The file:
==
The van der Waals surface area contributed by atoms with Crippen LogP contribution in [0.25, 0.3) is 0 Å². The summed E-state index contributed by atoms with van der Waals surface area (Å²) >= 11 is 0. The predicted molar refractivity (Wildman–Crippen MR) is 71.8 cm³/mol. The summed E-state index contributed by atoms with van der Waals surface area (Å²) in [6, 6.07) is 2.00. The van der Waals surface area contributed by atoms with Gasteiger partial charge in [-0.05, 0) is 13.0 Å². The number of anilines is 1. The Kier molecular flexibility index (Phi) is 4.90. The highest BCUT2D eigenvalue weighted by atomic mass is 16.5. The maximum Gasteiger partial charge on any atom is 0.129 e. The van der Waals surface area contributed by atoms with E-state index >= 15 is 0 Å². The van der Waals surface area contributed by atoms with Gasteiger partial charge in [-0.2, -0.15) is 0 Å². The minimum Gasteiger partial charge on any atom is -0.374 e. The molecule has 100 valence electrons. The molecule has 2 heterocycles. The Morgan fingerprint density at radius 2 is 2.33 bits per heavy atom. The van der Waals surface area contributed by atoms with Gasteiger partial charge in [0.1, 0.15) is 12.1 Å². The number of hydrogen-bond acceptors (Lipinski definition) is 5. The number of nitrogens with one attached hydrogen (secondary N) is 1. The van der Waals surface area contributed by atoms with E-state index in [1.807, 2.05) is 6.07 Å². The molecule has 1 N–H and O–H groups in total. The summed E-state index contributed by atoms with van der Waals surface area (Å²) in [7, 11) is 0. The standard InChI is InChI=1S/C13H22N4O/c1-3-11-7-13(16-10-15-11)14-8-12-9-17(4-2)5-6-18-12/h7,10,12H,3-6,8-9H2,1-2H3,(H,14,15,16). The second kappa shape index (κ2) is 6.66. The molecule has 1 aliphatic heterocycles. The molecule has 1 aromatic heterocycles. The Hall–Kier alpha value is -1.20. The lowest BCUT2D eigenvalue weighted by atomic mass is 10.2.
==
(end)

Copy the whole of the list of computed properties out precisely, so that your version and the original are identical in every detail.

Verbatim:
The van der Waals surface area contributed by atoms with Crippen LogP contribution in [0.25, 0.3) is 0 Å². The summed E-state index contributed by atoms with van der Waals surface area (Å²) >= 11 is 0. The predicted molar refractivity (Wildman–Crippen MR) is 71.8 cm³/mol. The summed E-state index contributed by atoms with van der Waals surface area (Å²) in [6, 6.07) is 2.00. The van der Waals surface area contributed by atoms with Gasteiger partial charge in [-0.05, 0) is 13.0 Å². The number of anilines is 1. The Kier molecular flexibility index (Phi) is 4.90. The highest BCUT2D eigenvalue weighted by atomic mass is 16.5. The maximum Gasteiger partial charge on any atom is 0.129 e. The van der Waals surface area contributed by atoms with E-state index >= 15 is 0 Å². The van der Waals surface area contributed by atoms with Gasteiger partial charge in [-0.2, -0.15) is 0 Å². The minimum Gasteiger partial charge on any atom is -0.374 e. The molecule has 100 valence electrons. The molecule has 2 heterocycles. The Morgan fingerprint density at radius 2 is 2.33 bits per heavy atom. The van der Waals surface area contributed by atoms with Gasteiger partial charge in [0.1, 0.15) is 12.1 Å². The number of hydrogen-bond acceptors (Lipinski definition) is 5. The number of nitrogens with one attached hydrogen (secondary N) is 1. The van der Waals surface area contributed by atoms with E-state index in [1.807, 2.05) is 6.07 Å². The molecule has 1 N–H and O–H groups in total. The summed E-state index contributed by atoms with van der Waals surface area (Å²) in [7, 11) is 0. The standard InChI is InChI=1S/C13H22N4O/c1-3-11-7-13(16-10-15-11)14-8-12-9-17(4-2)5-6-18-12/h7,10,12H,3-6,8-9H2,1-2H3,(H,14,15,16). The second kappa shape index (κ2) is 6.66. The molecule has 1 aliphatic heterocycles. The molecule has 1 aromatic heterocycles. The Hall–Kier alpha value is -1.20. The lowest BCUT2D eigenvalue weighted by atomic mass is 10.2.